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But a month or two ago the writer was a prisoner-of-war guest in Holland. In the course of his stay there he met many Dutch people, both officially and in ordinary social intercourse; and he was also privileged to enter Dutch homes on terms of happy personal friendship. Of Holland and its people he retains not only an affectionate remembrance, but he retains also an enduring inspiration as to the basic principles of true civilisation — those principles in fact whose security was the object of the Grand Alliance in the war.

And so it is with keen regret that he remarks in the current daily press not a few strong, disparaging criticismsof the Dutch. „Opportunists" is the comment of one paper: another expresses concern at the „too tender regard" of the Foreign Office f or Holland, while yet a third hardly veils its threats of economie or naval pressure. The criticisms are as unjust as the threats are uncalled for: both are made in ignorance of the essential qualities and conditions of Dutch national life, or are the unjustifiable statements of irresponsible journalism.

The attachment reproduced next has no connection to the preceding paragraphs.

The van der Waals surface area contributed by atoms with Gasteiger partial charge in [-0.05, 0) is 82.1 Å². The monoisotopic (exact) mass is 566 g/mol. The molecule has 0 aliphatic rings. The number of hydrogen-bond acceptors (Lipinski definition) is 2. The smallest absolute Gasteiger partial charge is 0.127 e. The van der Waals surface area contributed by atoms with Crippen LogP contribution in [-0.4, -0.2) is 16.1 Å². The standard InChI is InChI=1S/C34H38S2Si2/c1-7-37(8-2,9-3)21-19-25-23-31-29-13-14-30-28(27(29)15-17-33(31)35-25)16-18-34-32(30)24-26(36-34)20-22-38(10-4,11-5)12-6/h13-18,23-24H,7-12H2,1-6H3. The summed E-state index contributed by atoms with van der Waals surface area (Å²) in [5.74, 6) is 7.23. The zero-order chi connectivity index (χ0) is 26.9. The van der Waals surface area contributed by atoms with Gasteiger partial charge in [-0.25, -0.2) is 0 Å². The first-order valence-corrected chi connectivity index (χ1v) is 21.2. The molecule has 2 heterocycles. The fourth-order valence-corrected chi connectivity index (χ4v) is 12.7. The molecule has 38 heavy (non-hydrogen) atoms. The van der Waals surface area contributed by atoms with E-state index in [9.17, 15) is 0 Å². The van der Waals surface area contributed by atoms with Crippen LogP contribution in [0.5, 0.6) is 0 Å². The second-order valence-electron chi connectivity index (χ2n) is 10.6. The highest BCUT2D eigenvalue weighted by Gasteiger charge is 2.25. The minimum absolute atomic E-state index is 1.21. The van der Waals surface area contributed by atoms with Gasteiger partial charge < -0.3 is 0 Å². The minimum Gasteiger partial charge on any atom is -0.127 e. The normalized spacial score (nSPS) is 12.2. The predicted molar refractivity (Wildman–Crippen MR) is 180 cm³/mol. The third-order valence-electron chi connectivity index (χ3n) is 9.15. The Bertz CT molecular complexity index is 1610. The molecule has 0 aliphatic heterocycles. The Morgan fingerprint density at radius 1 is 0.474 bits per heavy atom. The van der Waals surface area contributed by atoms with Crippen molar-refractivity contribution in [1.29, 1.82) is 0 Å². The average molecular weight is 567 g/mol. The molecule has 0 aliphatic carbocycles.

Taking for instance the latest cause of criticism, the reception of the ex-kaiser. Surely of such an incident England should be the last country to speak ill! a f ree asylum for political refugees has always been one of our institutions. How many